March 18, 2021
Last week, the Senate Committee on Agriculture, Nutrition, & Forestry held a hearing regarding climate change and its impacts on the agriculture sector. Many Committee members were concerned about climate change and discussed how to implement sustainable practices while also incentivizing farmers and foresters. Questions were asked on a variety of topics including the use of carbon markets, clean energy, data-driven research, and finding solutions for the many different sectors in agriculture. Witnesses included Clay Pope, farmer and National Farmers Union member; Mark Isbell, farmer and USA Rice member; John Reifsteck – Chairman of GROWMARK cooperative and National Council of Farmer Cooperatives; Stefanie Smallhouse, Arizona Farm Bureau Federation President; and Cori Wittman Stitt, Farmer Advisor at the Environmental Defense Fund.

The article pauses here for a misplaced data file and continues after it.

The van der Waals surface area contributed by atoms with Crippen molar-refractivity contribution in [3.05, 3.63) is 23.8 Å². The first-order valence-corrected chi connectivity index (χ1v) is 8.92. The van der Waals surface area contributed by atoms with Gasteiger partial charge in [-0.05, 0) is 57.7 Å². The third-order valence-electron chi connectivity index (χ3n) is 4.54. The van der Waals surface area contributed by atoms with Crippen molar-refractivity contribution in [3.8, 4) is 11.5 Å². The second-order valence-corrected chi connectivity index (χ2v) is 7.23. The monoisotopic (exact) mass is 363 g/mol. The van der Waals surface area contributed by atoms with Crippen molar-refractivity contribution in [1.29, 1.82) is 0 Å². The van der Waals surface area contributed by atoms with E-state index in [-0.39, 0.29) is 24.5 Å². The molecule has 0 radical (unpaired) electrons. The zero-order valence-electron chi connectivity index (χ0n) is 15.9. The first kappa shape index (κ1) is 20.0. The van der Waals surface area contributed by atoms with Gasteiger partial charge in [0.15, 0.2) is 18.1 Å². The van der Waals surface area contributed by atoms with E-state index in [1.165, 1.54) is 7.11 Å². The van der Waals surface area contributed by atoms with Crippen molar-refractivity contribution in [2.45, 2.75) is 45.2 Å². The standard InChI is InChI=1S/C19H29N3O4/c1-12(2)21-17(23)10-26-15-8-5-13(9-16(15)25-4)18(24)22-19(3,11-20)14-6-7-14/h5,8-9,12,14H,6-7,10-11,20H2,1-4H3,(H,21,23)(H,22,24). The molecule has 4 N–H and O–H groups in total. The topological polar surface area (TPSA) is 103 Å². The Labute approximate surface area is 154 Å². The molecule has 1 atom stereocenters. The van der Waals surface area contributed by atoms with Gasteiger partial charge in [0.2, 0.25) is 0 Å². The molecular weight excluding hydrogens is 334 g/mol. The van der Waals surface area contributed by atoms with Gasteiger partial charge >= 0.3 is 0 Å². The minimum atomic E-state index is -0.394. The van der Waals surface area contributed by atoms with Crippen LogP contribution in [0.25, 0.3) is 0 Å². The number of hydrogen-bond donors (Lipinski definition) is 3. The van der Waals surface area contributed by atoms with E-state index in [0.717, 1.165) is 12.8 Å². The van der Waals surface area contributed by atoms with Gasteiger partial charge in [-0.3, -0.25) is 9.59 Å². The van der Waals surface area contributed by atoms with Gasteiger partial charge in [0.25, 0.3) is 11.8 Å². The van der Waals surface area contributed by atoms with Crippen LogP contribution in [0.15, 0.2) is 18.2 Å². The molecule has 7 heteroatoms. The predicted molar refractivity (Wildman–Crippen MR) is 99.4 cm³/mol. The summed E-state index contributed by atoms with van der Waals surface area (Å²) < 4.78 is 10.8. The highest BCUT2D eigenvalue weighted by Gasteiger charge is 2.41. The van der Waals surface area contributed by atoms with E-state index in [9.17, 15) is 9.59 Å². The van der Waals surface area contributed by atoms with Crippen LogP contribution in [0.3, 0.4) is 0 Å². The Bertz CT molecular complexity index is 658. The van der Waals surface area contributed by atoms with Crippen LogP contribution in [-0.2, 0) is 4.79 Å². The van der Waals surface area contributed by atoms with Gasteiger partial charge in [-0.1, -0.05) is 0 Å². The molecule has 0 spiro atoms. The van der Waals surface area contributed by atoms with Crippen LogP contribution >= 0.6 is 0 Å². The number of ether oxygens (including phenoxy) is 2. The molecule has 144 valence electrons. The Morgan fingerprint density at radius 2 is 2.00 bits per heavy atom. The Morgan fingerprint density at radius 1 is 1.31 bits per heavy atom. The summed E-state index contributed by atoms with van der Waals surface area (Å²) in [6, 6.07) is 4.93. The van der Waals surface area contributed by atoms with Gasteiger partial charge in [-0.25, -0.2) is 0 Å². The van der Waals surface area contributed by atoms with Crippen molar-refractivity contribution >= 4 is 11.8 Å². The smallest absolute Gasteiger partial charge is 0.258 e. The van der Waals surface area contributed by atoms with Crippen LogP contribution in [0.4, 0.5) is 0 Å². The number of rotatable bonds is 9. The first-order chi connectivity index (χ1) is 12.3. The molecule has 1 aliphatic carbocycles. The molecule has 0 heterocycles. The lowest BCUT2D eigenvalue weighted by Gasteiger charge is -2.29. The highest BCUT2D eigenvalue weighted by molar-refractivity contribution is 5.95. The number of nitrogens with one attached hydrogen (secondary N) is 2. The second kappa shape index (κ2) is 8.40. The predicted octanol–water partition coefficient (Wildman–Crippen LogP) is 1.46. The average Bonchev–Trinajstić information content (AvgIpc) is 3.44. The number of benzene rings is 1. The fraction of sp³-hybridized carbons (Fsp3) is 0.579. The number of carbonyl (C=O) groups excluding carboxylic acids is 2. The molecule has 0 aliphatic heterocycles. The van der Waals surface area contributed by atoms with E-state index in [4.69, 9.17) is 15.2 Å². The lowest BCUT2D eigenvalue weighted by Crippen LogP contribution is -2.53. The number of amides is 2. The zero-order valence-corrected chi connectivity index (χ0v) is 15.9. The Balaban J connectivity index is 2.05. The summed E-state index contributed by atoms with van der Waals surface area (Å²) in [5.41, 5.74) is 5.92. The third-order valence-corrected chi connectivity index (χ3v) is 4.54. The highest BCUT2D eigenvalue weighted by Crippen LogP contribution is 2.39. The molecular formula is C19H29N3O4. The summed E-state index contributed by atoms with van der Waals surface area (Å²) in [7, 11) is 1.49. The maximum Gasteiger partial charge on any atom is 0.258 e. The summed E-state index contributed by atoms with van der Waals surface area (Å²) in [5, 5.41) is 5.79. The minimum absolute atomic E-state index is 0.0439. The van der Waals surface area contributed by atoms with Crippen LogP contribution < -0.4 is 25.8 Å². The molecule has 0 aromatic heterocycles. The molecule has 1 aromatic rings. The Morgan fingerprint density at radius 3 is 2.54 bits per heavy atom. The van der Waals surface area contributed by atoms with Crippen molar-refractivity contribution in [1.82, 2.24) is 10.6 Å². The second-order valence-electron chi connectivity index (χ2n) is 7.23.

During the hearing, Senator Debra Fischer (R-NE) asked how other industries such as livestock operations were valuing farms lowering emissions beyond using carbon sequestration. Smallhouse discussed how some farms are partnering livestock feed with ranching operations and emphasized the need for efficiency. Senator John Hoeven (R-ND) asked how Congress should make sure that the climate programs created and implemented are “farmer-friendly.” Each witness agreed that voluntary, market-based programs are important to ensuring farmers’ participation in these programs. Every witness also highlighted the importance of bringing farmers to discussions and using their input to craft and implement the policies.
Additionally, Chairwoman Debbie Stabenow (D-MI) discussed the 2018 Farm Bill and asked how conservation titles can do more to tackle the climate crisis. Pope stated more resources need to go to local staff so that farmers can get hands-on help in implementing programs. He also mentioned how critical it is to fully fund programs such as the Environmental Quality Incentives Program (EQUIP) and Conservation Stewardship Program (CSP).
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